Rave to Save
While heaps of Londoners’ money are poured into largely unwanted regeneration projects, green, public spaces are increasingly neglected. Insufficient funding for playgrounds frequently creeps into the news, alongside the Tories loathsome ‘pay to play’ solution. But what about the commons? London, after all, boasts near to a hundred of these vast open expanses, once used by the people in the middle ages to grow food and graze their animals. The spaces have been the source of many battles between landowner and locals (‘the commoners’) during the centuries since, but yet, we hear little of their struggle in the age of cuts and regeneration.
On researching, La Bouche discovered wearily that many commons in the north of the city now lie buried under blocks of flats, but interestingly there is a notable cluster untouched in South London. Speculators have suggested there may be something about the soil south of the capital, which makes them unfavourable to developers, and could be the very same reason the underground does not snake too far into its depths.
And so, these commons, as un-luxury flat friendly as they are, remain open for public enjoyment, and require maintenance, but not, it seems, to be funded by the public purse. While millions have been invested in renovating Brixton’s markets and high streets, nearby Streatham common has come to depend on alternative means for funding. The space – which boasts woodlands, gardens, playgrounds and Lambeth’s only remaining meadow – now relies largely on a local cooperative, and bizarrely, a rave, for maintenance and cultivation.
Back in 2015, the Garage Nation franchise was invited to set up their sound systems on the common and bring along a fleet of old school DJs and MCs, like Rat Pack, Grooverider, Skibbadee, and even Baby D (as in, ‘Let me be your fantasy’). La Bouche happened to rock up - or down - on that very first year, and felt a flood of nostalgia for the old Brixton, the underground drum n bass quarter, now on the brink of extinction as the developers move in. Ironic then, that such a revival up the road, could arise from the very beast that drove it out.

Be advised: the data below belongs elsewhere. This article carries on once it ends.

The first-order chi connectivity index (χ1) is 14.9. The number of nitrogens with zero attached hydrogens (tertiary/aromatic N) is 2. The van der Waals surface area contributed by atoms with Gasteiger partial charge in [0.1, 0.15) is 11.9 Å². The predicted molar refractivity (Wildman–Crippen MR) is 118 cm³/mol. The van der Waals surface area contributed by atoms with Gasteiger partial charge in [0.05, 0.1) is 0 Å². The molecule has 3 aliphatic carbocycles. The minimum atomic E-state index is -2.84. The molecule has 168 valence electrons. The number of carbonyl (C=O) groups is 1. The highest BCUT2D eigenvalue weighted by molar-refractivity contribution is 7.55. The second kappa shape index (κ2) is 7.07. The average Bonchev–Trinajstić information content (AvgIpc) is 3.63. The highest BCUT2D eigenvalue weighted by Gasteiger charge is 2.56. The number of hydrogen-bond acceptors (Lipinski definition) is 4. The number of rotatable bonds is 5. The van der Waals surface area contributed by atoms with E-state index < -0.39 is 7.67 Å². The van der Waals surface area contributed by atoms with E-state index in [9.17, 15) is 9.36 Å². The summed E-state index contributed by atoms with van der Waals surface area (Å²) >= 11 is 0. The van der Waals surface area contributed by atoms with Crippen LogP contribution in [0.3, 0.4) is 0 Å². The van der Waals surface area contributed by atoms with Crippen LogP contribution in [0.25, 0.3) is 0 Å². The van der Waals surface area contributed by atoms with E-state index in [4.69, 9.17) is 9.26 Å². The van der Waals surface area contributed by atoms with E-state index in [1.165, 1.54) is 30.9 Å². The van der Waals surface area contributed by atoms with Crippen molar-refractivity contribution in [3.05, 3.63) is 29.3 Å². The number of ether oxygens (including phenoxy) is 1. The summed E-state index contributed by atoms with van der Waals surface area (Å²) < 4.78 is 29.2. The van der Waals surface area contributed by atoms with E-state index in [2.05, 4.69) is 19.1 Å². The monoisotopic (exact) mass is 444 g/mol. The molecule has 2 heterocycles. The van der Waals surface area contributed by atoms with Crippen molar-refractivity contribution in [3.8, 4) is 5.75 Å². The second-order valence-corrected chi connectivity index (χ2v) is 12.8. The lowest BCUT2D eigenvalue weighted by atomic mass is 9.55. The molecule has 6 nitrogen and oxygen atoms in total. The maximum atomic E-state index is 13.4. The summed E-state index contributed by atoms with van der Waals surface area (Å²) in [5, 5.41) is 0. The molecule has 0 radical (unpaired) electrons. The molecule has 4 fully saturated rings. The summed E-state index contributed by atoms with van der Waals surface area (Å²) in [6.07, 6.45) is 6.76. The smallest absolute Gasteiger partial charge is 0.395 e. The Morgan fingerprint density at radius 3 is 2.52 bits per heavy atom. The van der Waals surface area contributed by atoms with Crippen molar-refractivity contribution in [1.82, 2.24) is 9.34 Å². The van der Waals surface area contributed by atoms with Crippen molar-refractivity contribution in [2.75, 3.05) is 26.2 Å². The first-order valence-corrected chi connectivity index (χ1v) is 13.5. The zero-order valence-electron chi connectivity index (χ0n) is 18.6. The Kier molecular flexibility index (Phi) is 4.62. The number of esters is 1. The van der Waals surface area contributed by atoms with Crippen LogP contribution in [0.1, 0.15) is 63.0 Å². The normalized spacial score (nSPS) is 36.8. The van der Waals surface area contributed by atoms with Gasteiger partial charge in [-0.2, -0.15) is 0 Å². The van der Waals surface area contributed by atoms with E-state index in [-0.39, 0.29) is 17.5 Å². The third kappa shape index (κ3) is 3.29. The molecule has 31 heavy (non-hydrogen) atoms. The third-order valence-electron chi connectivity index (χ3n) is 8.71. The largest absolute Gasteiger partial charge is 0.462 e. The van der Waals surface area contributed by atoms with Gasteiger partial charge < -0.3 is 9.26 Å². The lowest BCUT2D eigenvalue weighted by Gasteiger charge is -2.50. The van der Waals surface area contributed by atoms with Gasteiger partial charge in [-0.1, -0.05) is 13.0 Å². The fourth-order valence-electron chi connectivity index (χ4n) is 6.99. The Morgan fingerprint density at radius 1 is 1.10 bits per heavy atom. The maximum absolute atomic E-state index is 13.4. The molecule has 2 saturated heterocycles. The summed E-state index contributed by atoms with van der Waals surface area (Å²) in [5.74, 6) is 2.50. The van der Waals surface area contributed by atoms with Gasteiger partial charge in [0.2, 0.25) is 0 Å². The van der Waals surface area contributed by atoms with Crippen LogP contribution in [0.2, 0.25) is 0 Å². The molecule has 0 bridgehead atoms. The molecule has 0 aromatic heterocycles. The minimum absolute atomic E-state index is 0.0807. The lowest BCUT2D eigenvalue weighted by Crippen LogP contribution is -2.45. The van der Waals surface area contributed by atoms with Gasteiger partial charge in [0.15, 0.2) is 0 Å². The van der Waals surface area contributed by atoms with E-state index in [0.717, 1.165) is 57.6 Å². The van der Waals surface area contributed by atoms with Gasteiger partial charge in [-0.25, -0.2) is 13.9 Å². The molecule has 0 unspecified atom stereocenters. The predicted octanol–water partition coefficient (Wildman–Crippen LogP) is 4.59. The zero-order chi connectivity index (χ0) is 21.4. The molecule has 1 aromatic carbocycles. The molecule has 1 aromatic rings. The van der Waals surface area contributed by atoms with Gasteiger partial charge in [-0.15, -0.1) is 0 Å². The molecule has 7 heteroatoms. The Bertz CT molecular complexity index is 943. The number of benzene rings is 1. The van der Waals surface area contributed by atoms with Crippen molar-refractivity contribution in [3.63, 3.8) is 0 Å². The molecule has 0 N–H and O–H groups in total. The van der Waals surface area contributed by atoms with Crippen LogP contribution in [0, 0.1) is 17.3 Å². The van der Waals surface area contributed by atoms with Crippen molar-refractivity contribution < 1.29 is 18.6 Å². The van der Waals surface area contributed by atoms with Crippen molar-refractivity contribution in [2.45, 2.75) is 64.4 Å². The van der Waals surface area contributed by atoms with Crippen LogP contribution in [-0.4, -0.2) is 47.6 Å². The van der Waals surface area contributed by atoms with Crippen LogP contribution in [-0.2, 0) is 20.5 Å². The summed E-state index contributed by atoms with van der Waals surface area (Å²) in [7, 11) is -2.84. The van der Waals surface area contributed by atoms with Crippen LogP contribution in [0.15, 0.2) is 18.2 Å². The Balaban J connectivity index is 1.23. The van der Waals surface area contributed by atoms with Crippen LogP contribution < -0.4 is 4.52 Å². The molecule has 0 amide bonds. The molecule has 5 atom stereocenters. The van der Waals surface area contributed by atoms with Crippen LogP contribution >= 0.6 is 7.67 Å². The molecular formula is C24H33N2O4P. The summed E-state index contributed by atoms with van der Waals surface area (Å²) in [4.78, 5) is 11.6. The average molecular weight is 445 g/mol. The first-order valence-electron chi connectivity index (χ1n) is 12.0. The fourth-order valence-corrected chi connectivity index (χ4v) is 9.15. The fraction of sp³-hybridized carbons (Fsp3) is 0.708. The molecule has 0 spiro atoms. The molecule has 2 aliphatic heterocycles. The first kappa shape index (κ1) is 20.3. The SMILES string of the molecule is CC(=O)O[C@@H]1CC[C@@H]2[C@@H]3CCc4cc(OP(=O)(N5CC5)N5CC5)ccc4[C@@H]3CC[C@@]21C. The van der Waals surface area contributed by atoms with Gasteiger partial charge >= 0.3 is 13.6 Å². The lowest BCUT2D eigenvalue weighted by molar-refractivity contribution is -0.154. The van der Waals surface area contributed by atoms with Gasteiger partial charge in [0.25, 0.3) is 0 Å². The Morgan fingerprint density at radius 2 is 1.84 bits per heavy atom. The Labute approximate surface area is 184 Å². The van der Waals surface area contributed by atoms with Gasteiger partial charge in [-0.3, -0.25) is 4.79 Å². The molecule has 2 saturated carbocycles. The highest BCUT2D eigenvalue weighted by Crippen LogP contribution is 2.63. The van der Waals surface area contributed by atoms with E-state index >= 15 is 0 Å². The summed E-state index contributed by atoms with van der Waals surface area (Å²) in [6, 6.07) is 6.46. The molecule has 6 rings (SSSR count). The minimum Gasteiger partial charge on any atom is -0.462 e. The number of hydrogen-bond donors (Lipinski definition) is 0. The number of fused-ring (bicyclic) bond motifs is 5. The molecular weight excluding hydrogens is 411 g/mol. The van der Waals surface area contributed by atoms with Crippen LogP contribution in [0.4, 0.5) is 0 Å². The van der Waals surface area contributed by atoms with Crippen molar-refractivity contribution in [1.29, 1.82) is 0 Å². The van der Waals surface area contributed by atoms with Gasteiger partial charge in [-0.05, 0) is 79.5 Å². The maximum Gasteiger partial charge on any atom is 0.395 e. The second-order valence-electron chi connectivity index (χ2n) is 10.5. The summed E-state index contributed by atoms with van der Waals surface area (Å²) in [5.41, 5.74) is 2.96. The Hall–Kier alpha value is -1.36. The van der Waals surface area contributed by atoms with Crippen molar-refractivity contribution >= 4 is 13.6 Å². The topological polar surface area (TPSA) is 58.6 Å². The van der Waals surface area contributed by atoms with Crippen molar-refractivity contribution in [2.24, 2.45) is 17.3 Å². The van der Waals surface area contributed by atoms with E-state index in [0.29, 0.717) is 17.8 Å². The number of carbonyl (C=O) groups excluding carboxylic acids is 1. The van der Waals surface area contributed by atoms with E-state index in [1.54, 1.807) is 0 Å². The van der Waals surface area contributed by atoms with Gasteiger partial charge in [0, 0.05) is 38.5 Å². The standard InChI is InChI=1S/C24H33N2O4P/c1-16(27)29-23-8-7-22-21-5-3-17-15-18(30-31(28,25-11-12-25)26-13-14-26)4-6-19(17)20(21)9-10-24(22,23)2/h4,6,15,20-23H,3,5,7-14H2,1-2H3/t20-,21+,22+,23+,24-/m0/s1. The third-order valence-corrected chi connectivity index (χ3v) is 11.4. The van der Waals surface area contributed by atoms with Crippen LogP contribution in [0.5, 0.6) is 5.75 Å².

La Bouche met with Peter Newmark, executive member of ‘Friends of Streatham Common’ [FoSC], to learn how this all came to be. “The Parks and Green Spaces Budget has been cut by fifty-five percent,” he explains. “At present, the common gets a relatively small budget for central repairs and also for cutting the grass and picking the litter but everything else now comes from events and £6,000 of this from Garage Nation. The £6,000 is part of the total hire fee to the promoters that is allocated to the site on which the event is held. The rest - and how much that is I don't know - goes into Lambeth's general coffers (some to pay for the team that handles events). So far, two new benches have been installed, the car park has been re-tarmacked in part, and two manhole covers that were cracked and dangerous have been replaced. However, all the money has been spent now and so we will have to wait until next summer, until the next Garage Nation.”
We wonder if the event has been of any benefit to residents, and to the commons? “Well, when it started three years ago it was used on top of the previous budget,” says Peter, “and so initially it was an ‘extra’ and it solved a lot of problems, such as the flooding of footpaths, which was a long-term worry. So this helped appease local residents.”
But now that the pre-existing funds have decreased, it seems that there is not only any ‘extra’ budget to benefit the commons, but residents also have a massive rave on their doorsteps. “It would have been nice to spend the money from the event on enhancements,” Peter tells us, “like a pond to create bio-diversity or to save a paddling pool which Lambeth was going to close down. We raised money for this through crowdfunding and a local trust instead. So, yes there is no added value from Garage Nation, however, our stance is that FoSC are not opposed to it, but the time may come if the returns become too small.”
And what about the rest of the commons? There are woodlands, gardens and a meadow which need looking after too. I learn from Peter that all this is being taken care of by Streatham Common Co-operative, which was set up in light of cuts, ‘to get Lambeth to do more, and the council to do less.’
Although they receive core funding from the council, Peter tells me the co-op make more money from putting on their own events, for instance, their 2016 Christmas fair raised £10,000. The money has been used to tend to the Rookery (a series of gardens), the woodland which has been neglected and even employ full-time staff, such as a garden manager. “The cooperative has asked the council if any excess money can be spent on the commons, and Lambeth has said ‘yes’,” Peter tells me with a wry smile.
In an age where everything is being removed from the public realm and sold off for profit, it is refreshing to see local people taking control of their resources and making a success of it. These South London open spaces may after all be the only scrap of our city to remain ‘common’. LB!